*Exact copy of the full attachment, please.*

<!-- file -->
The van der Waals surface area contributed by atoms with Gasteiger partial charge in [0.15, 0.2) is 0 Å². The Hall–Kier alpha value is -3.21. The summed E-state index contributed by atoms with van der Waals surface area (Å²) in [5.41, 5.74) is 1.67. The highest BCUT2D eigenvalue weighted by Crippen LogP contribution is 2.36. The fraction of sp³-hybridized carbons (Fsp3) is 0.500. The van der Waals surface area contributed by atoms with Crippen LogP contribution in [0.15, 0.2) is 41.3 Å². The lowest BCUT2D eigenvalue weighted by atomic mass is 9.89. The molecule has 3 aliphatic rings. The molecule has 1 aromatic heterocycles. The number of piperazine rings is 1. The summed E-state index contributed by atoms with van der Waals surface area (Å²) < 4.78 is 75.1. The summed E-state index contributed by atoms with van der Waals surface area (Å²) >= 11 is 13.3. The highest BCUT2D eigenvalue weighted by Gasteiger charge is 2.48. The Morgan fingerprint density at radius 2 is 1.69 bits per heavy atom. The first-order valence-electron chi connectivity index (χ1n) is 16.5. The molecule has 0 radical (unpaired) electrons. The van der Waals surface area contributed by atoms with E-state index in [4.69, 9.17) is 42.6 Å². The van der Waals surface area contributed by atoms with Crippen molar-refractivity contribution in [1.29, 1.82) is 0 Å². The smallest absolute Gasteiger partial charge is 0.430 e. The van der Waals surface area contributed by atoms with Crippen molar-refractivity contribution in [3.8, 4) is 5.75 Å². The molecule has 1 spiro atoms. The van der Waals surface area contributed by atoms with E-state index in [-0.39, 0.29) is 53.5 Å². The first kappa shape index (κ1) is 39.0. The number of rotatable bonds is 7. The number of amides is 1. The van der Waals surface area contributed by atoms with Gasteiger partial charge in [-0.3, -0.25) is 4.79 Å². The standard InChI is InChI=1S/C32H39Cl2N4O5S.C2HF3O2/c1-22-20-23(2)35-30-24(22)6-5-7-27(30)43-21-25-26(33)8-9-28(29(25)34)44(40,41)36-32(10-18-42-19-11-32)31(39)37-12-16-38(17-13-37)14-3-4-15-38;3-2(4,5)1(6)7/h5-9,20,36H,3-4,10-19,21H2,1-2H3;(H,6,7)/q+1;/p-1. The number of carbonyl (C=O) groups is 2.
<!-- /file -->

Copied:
The van der Waals surface area contributed by atoms with Gasteiger partial charge in [0.15, 0.2) is 0 Å². The Hall–Kier alpha value is -3.21. The summed E-state index contributed by atoms with van der Waals surface area (Å²) in [5.41, 5.74) is 1.67. The highest BCUT2D eigenvalue weighted by Crippen LogP contribution is 2.36. The fraction of sp³-hybridized carbons (Fsp3) is 0.500. The van der Waals surface area contributed by atoms with Crippen LogP contribution in [0.15, 0.2) is 41.3 Å². The lowest BCUT2D eigenvalue weighted by atomic mass is 9.89. The molecule has 3 aliphatic rings. The molecule has 1 aromatic heterocycles. The number of piperazine rings is 1. The summed E-state index contributed by atoms with van der Waals surface area (Å²) < 4.78 is 75.1. The summed E-state index contributed by atoms with van der Waals surface area (Å²) >= 11 is 13.3. The highest BCUT2D eigenvalue weighted by Gasteiger charge is 2.48. The Morgan fingerprint density at radius 2 is 1.69 bits per heavy atom. The first-order valence-electron chi connectivity index (χ1n) is 16.5. The molecule has 0 radical (unpaired) electrons. The van der Waals surface area contributed by atoms with E-state index in [4.69, 9.17) is 42.6 Å². The van der Waals surface area contributed by atoms with Crippen molar-refractivity contribution in [1.29, 1.82) is 0 Å². The smallest absolute Gasteiger partial charge is 0.430 e. The van der Waals surface area contributed by atoms with Crippen molar-refractivity contribution in [3.8, 4) is 5.75 Å². The molecule has 1 spiro atoms. The van der Waals surface area contributed by atoms with E-state index in [-0.39, 0.29) is 53.5 Å². The first kappa shape index (κ1) is 39.0. The number of rotatable bonds is 7. The number of amides is 1. The van der Waals surface area contributed by atoms with Gasteiger partial charge in [-0.3, -0.25) is 4.79 Å². The standard InChI is InChI=1S/C32H39Cl2N4O5S.C2HF3O2/c1-22-20-23(2)35-30-24(22)6-5-7-27(30)43-21-25-26(33)8-9-28(29(25)34)44(40,41)36-32(10-18-42-19-11-32)31(39)37-12-16-38(17-13-37)14-3-4-15-38;3-2(4,5)1(6)7/h5-9,20,36H,3-4,10-19,21H2,1-2H3;(H,6,7)/q+1;/p-1. The number of carbonyl (C=O) groups is 2.